A version of this story on the Two Little-Known Writing Tools to Help You Get Unstuck appeared in Total Annarchy, my fortnightly newsletter that helps you be a better writer, storyteller, marketer. Get it in your inbox; you’ll love it.
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I don’t believe in Writer’s Block.
House framers don’t get 2×4 Block.
Dentists don’t get Root Canal Block.
Accountants don’t get QuickBooks Block. (Babylonian accountants didn’t get Abacus Block, either lol.)
But I do think Writer’s Wilderness is a thing (no inspiration for miles).
And I subscribe to Writer’s Perfectionism (we stop before we start because we act as Associate Justice Sonia Sotomayor to our sweet creative souls).
And of course I am Team Captain of the League of Procrastination.
Writing is a matter of showing up to work, day after day, with the right tools and materials: the timber; the QuickBooks subscription; the tooth-grindy thing that dentists use.
So how do you assemble all the parts, the tools, the materials—the words, the inspiration, the ideas?
This week I’m sharing two little-known but uber-practical writing tools that help me when my creative wheels get stuck in the mud.
Both of these writing tools are also quirky-fun. Because writing shouldn’t feel like doing your taxes.
ilys is a distraction-free writing tool. But now I really want to edit that sentence because while accurate… it’s also too clinical.
ilys is Disney’s Space Mountain for writing: It’s pitch black and you have no idea where you’re going and it feels like maybe you shouldn’t have agreed to this ride because GET ME OFF NOW.
But you can’t. All you can do is buckle up. Hang on. Keep going.
How it works: At ilys.com, input a number of words you want to write. (Be brave. Don’t say like 10 because you are Not. A. Softy!)
Start typing. All you see on the screen is the letter you just typed flash in front of your face. Then—poof—GONE.
If you know you made a mistake and reflexively hit the back button, you get a punitive buzzer sound that you KNOW wishes it could deliver an actual shock to you.
You can’t see the text in its entirety until you reach your word goal. Only then does ilys deliver your document. It’s a frakkin mess.
But your first draft is THERE.
And that feels pretty great.
How you might use ilys:
- For first drafts when your inner judge-critic is in a particularly feisty mood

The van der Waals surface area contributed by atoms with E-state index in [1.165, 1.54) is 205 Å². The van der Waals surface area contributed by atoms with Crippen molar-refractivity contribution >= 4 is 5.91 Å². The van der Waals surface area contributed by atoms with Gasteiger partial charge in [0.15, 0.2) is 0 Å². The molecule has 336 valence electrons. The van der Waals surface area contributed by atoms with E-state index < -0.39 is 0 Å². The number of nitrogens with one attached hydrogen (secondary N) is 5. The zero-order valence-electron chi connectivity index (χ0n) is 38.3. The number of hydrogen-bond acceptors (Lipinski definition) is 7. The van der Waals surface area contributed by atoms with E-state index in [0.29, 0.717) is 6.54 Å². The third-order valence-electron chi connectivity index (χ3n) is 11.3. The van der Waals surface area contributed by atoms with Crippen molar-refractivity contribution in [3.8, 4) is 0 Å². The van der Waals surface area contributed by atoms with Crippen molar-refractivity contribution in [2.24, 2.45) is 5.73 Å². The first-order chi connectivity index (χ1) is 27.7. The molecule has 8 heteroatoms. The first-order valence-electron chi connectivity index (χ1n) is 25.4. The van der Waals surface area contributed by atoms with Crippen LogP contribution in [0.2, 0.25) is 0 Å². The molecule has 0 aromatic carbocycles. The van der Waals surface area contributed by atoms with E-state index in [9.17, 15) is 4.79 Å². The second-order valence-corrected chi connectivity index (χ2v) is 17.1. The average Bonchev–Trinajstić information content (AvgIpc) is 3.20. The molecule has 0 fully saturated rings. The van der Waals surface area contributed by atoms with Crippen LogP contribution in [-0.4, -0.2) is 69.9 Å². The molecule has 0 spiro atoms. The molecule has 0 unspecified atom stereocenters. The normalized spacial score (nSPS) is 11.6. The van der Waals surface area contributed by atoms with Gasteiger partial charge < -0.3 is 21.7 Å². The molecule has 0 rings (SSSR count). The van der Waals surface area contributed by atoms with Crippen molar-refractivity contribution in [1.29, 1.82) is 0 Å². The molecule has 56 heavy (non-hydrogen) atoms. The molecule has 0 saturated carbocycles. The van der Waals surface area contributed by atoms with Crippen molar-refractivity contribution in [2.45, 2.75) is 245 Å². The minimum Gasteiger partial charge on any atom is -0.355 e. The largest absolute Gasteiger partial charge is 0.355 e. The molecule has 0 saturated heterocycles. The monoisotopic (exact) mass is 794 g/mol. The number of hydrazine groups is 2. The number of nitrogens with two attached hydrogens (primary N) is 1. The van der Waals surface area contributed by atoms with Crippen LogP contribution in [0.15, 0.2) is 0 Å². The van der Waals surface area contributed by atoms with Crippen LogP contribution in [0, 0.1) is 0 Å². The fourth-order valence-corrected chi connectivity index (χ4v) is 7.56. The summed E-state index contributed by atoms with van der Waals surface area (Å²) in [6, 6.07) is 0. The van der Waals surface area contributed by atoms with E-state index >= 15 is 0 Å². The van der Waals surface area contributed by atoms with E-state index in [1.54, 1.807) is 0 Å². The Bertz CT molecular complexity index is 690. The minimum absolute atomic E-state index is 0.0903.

- To limber up atrophied writing muscles
- To lighten up because this tool is wild and writing shouldn’t feel like you’re the one in the dentist chair getting that root canal
Cost: $0. ilys is generally a subscription tool. But at the start of Covid, creator Michael Gurevich made ilys free in an effort to give our collective creativity an outlet. So it’s free through the end of 2020.
Fun fact: ilys stands for “I Love Your Stories.” And if that isn’t the positivity 2020 needs, I don’t know what is.
Splasho’s Up-Goer Text Editor
The Up-Goer Text Editor challenges you to explain an idea using only the dictionary’s 1,000 most-used English words. Part game. Part puzzle. Weirdly useful.
The Up-Goer Editor is a kind of writing mullet: mostly for fun, but with a business utility to simplify your writing. To quote Einstein: “Everything should be made as simple as possible, but no simpler.” He wasn’t talking about writing… but let’s pretend.
How it works: Type your text in the box. The editor boots out uncommon words, kicking to the curb anything that whiffs of jargony, buzzwordy, or high-falutin’ writin’.
How you might use the Up-Goer Editor:
- Straight-up fun: It’s a great exercise to reframe your thinking in the simplest, most straightforward terms. For example: Guess this movie.
- To combat the curse of knowledge. The tool is especially fun if you work in tech, science, or any complex industry. It helps you frame your writing in common language for readability and SEO.
- For short descriptions or teasers. I sometimes use this tool to get out of my own head when I write descriptions of my talks and speeches.Like this speech description from a recent talk on brand newsletters. The words underlined in red were booted out by the Editor. The second sentence says the same thing, but more simply.
Fun fact: Splasho creator Theo Sanderson was inspired by an xkcd diagram of the Saturn V rocket. To explain how the complex rocket worked, Randall Munroe labeled the diagram using only the 1,000 most common words.
Give these tools a go! Let me know how you find them useful.
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